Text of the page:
"What was it about the years 1959 and 1960 that gave us Horrors of the Black Museum, The Hypnotic Eye, and finally this well-crafted, adult-themed, gruesome and exciting melodrama, all three movies fixated on scarring and facial mutilation? Well let's just be glad for it, whatever it was. This has always been an overlooked gem, a crackling shocker that gives Hammer a run for its money in the sex-and-violence department, and features a terrific Continental cast headed by the deliciously icy Anton Diffring, and including Erika Remberg, Yvonne (Brides of Dracula) Monlaur, Donald Pleasance, Jane (The Manster) Hylton, and Yvonne (Curse of the Werewolf) Romain. The colorful cinematography is by Douglas Slocombe (Fearless Vampire Killers, The Music Lovers, all three Indiana Jones movies), and several incredibly convincing deep scar makeups are courtesy of Trevor Crole-Rees (Dr. Phibes). The plot moves along at a snappy pace and there's plenty of naked flesh and verbal/physical violence to distract one from the occasional implausibility (not to mention that really cheesy gorilla suit). I love the fact that Dr. Rossiter (Diffring), though ostensibly an amoral sociopath, is really the protagonist of the film, and I still find myself hoping he won't get caught. (I always did wonder how this passed for Saturday-afternoon kiddie fare all those years.) Highly recommended for fans of British horror or sleazy shockers, fundamentalist gorehounds, etc. You know who you are.
Anchor Bay's DVD presentation is definitely one of the most impressive I've seen for a neglected film like this (perhaps rivaled only by Allday's The Sadist DVD, another must-have). As stated by others here, the anamorphic widescreen (1.77:1) source print is nearly flawless! Bright, sharp, detailed, with better color than I've ever seen it, and virtually speckle/spot-free. Just stunning. Add to that the trailer, TV spots, still gallery, posters, ads, well-researched Anton Diffring bio, and French language track and you've got an awesome package that it's hard to imagine will ever be topped. The only thing missing is a commentary track. But that's really just nitpicking considering the overall quality of this release. Buy this now."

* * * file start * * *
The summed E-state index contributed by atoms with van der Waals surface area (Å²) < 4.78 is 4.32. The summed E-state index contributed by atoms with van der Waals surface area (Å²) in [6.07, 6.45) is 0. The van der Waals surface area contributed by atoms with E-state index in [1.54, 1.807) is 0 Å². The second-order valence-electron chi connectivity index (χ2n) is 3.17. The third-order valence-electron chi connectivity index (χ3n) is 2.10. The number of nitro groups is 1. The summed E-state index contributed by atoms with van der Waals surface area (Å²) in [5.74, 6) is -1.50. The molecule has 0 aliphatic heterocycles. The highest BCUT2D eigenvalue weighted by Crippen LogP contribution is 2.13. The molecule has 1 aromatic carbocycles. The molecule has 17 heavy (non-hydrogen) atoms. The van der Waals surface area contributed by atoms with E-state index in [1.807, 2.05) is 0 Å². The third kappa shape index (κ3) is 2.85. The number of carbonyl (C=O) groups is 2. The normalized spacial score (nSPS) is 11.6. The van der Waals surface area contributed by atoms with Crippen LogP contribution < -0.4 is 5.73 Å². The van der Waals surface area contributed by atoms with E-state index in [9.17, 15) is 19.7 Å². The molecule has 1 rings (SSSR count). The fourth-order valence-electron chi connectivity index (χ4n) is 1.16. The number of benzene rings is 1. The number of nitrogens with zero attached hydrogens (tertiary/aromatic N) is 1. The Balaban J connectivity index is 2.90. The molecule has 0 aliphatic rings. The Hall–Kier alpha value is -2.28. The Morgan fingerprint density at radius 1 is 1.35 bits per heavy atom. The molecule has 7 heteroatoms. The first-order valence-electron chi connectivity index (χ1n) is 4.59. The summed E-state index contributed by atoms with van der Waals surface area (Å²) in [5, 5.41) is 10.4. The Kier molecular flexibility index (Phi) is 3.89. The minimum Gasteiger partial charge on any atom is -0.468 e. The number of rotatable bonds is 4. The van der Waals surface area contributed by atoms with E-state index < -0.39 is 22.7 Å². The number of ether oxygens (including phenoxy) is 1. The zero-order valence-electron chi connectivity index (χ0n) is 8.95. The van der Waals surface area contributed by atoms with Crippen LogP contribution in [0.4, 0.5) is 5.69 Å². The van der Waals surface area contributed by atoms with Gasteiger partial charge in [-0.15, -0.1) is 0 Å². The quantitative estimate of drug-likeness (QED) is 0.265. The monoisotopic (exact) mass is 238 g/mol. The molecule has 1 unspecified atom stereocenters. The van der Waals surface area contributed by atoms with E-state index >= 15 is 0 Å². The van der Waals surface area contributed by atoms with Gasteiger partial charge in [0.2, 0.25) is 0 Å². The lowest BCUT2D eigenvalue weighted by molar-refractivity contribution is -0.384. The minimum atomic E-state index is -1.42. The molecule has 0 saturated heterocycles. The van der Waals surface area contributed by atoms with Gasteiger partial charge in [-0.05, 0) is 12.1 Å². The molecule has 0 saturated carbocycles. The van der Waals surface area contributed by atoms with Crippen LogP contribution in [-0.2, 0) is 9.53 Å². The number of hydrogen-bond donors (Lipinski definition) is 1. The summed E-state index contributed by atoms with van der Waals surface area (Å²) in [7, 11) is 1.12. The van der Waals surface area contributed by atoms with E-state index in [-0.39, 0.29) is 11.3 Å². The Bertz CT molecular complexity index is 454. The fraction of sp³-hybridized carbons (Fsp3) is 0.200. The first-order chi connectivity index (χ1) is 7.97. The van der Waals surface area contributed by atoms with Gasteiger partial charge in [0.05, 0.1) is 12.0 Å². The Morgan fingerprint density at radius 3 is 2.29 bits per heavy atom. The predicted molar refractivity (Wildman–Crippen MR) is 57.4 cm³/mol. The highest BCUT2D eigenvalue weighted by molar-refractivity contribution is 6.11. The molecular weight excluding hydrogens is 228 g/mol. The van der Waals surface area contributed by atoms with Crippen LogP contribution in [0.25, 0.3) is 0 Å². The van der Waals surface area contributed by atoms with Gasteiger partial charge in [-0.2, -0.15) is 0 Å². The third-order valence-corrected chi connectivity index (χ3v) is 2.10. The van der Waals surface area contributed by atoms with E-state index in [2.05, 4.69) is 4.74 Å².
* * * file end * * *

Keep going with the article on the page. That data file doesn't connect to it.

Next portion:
THAT AMAZING SONG - IN A HORROR MOVIE!!
Michael Butts | Martinsburg, WV USA | 12/14/2003
(5 out of 5 stars)
"It's amazing to see so many reviewers remembering the song "Look for a Star" from this 1960 thriller gem. I saw this movie first back in 1960 when I was a highly impressionable child and was overwhelmed by its brutality and gripping suspense. The song has haunted me ever since; it's one of those melodies that stays in your head even years later.
And in addition, the movie's many scenes have haunted me: the beautiful Yvonne Romaine's fatal lion taming scene; Donald Plesance's brief role as the drunken owner of the circus; Erika Romberg's fall from grace; the actors who portrayed Rossiter's compatriates in crime--how their subtly understated performances are so well done; and of course, the finale where poetic justice is so passionately observed.
This is really nothing more than a very good thriller; it's horrors are psychological, and so well evidenced in Anton Diffring's performance as Rossiter/Schuler. His egomania and love for what he does is the soul of Diffring's performance and in spite of a sometimes difficult accent, he is perfect in this little gem."